The Roofing Shell Game

The Roofing Shell Game
If you think your new roof is protected by a warranty, you may be in for a big surprise.

You've just spent several hundred thousand dollars on a new roofing system for your building, and you have a 20-year warranty. You feel pretty secure. Sounds good, right? The operative word here is sounds. It’s very likely you've been caught in "a shell game," says Jeff Cacioppo, President and CEO of RAM (Roof Asset Management) USA. "The warranty is offered, by design, to create a false sense of security, in many cases. Only the material is covered by the warranty, not the entire installation. The reality is this warranty is intended to protect the manufacturer and contractor, not the consumer." Furthermore, while many assume the only recourse for an aging roof is to replace it outright, our research shows that 50 percent of roofs being replaced don't actually need replacement. The roofing industry has problems, and some continue to get worse.

What Happened?

Part of the change was nobody's fault. In the past, there was more brick and concrete construction, which gave buildings stability. Over time building trends have been to use more structural metal, which lends itself to movement and stress on the building. Also, more equipment (HVAC, etc.) has been put on the roof, and there seems to be more foot traffic.

This is accompanied by a growth in the number of manufacturers, and different types of roof systems which with their various associations, makes them very powerful. At one time, the contractor and the consumer determined the roof system for their building. Now it's the manufacturer and/or contractor.

The Result? Roofing has become very problematic for the federal government and schools because their roofing projects are always put out to bid. Many times public entities get trapped in the "low-bid pitfall" without a true warranty, and have found that roofs on their facilities are lasting a mere five to seven years. Decades ago, the National Roofing Contractor Association found that the average longevity for a roof was 20 years. Simply put, the roofing industry is broken. It doesn't help a consumer to have a "30 year warranty" for a single-ply roof system, if the roof won't last 10 years.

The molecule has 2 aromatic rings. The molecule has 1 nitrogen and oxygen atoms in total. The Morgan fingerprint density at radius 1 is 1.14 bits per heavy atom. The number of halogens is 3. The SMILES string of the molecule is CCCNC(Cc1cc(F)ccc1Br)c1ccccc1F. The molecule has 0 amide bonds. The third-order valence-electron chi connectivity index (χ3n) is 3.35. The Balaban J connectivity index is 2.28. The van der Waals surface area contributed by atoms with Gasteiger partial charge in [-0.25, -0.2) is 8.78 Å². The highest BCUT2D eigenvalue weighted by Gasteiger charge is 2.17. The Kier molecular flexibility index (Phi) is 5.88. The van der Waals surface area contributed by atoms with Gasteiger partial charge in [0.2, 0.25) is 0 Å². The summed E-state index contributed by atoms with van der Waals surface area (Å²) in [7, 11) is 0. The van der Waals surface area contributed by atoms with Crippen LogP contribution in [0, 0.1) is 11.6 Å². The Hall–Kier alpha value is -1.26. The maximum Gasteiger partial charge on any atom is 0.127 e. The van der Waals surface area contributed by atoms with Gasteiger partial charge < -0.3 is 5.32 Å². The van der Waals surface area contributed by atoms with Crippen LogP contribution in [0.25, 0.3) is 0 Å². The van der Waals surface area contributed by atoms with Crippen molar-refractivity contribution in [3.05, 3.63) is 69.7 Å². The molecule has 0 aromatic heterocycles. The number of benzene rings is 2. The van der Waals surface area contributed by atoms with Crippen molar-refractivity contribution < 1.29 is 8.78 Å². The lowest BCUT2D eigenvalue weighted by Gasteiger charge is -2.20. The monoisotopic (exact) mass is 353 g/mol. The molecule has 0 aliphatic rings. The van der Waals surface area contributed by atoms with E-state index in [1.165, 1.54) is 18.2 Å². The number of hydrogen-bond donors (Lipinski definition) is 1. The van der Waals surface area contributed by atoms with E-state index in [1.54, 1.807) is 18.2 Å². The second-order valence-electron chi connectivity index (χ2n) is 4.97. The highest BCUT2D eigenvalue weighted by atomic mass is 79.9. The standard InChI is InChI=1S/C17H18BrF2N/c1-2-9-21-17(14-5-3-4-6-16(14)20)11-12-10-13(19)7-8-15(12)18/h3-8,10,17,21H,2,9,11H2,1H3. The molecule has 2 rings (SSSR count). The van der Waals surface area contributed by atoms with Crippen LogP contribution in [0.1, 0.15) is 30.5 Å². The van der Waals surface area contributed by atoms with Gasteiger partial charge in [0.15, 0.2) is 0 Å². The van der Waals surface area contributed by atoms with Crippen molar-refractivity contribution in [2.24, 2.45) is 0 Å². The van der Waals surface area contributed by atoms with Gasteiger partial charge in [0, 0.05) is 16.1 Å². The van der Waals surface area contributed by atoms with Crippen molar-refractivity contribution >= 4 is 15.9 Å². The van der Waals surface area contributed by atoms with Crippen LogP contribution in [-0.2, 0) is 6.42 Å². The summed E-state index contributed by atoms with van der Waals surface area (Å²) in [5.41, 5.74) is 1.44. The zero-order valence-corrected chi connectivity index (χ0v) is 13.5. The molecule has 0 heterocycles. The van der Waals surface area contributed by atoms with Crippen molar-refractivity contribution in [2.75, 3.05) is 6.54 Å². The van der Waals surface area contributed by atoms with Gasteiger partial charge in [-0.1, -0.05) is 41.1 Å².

The largest single factor related to warranties is that they are typically filled with exclusions, and they usually can move the shell of responsibility away from the manufacturer and contractor. The main problems with roof system installations are actually not typically found in the materials, but in the application. This critical labor factor is usually not covered in the warranty. Nor, is flashing, and approximately 90 percent of roof leakage occurs through the flashings. Another issue, not usually covered, is movement of the building. Those are just a few examples of the many possible warranty exclusions. The fact is…A piece of paper will never keep a roof system performing, and water tight.

So, if the problem is not the materials, but the application, why not hold the contractor responsible? This is a way the shell gets moved away from contractors: A contractor may have a contractual obligation to the manufacturer for a period two years, after install. If say, 2-1/2 years later the roof fails, the contractor is home free, and shell has moved from the contractor. So when the facility manager calls the manufacturer, they send out a representative who will say, "This is an application failure, part of the exclusion clause." At this point, who is left to be responsible?